China's grip on the internet is tightening, with the government revoking foreigners' right to live-stream.
Many foreigners have found their social media accounts suspended without warning after live-streaming sessions, reports Sixth Tone. It's happened on platforms like Yizhibo, backed by Chinese giant Weibo, and Blued, China's biggest gay social-networking app.
It follows the government last December putting in place a new set of regulations that forbid non-Chinese nationals from broadcasting live without first applying to the local Ministry of Culture for a license.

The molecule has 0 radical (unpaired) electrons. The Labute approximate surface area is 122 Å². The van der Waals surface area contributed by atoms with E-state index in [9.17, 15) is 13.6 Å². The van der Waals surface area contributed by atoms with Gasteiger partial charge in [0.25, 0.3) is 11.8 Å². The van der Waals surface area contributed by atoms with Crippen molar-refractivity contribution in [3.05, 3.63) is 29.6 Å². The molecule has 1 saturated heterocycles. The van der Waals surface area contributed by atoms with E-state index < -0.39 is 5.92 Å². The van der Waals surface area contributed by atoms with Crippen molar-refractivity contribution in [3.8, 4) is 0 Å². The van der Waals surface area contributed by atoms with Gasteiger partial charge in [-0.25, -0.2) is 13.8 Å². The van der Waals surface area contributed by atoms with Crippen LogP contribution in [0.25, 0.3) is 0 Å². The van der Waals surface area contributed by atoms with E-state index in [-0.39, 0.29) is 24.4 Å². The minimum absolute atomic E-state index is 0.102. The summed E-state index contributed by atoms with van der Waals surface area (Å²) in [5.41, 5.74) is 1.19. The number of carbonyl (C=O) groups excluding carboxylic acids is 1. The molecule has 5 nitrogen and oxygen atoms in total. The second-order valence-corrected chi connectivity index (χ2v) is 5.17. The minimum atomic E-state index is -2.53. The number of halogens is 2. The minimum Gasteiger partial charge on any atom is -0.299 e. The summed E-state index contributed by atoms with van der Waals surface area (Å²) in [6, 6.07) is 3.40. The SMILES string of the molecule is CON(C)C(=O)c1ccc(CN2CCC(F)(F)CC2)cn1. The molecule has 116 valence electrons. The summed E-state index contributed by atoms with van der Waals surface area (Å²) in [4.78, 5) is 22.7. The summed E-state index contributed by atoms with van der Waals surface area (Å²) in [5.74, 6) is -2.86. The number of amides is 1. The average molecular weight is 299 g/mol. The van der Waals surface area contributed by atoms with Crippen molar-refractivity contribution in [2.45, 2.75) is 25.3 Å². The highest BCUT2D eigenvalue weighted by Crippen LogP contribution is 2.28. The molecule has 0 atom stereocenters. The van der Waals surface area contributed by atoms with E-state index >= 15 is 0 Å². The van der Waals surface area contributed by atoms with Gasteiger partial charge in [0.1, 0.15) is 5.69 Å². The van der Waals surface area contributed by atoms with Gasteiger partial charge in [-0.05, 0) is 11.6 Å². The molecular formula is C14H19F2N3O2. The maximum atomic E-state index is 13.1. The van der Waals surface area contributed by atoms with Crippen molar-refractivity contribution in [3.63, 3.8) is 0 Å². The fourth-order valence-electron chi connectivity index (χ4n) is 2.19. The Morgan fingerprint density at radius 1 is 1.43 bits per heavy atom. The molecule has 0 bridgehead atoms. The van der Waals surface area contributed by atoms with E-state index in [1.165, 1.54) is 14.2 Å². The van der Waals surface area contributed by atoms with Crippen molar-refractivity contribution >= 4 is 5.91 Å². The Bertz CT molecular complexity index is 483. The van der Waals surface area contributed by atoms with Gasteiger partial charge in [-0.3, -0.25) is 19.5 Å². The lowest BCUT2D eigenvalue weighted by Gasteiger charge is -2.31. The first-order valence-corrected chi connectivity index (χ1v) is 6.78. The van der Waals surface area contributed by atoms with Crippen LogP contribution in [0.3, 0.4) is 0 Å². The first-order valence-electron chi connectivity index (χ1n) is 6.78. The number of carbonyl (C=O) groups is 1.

Although those rules came into effect in January, proper instructions on how foreigners can apply for their broadcasting licenses remain unclear, an unnamed employee from a streaming company told Sixth Tone.
The new regulations give the Chinese government more control on the country's booming live-streaming market, which is estimated to be 325 million-users strong. It's not the only new e-measure though, with the government if not authorised with officials.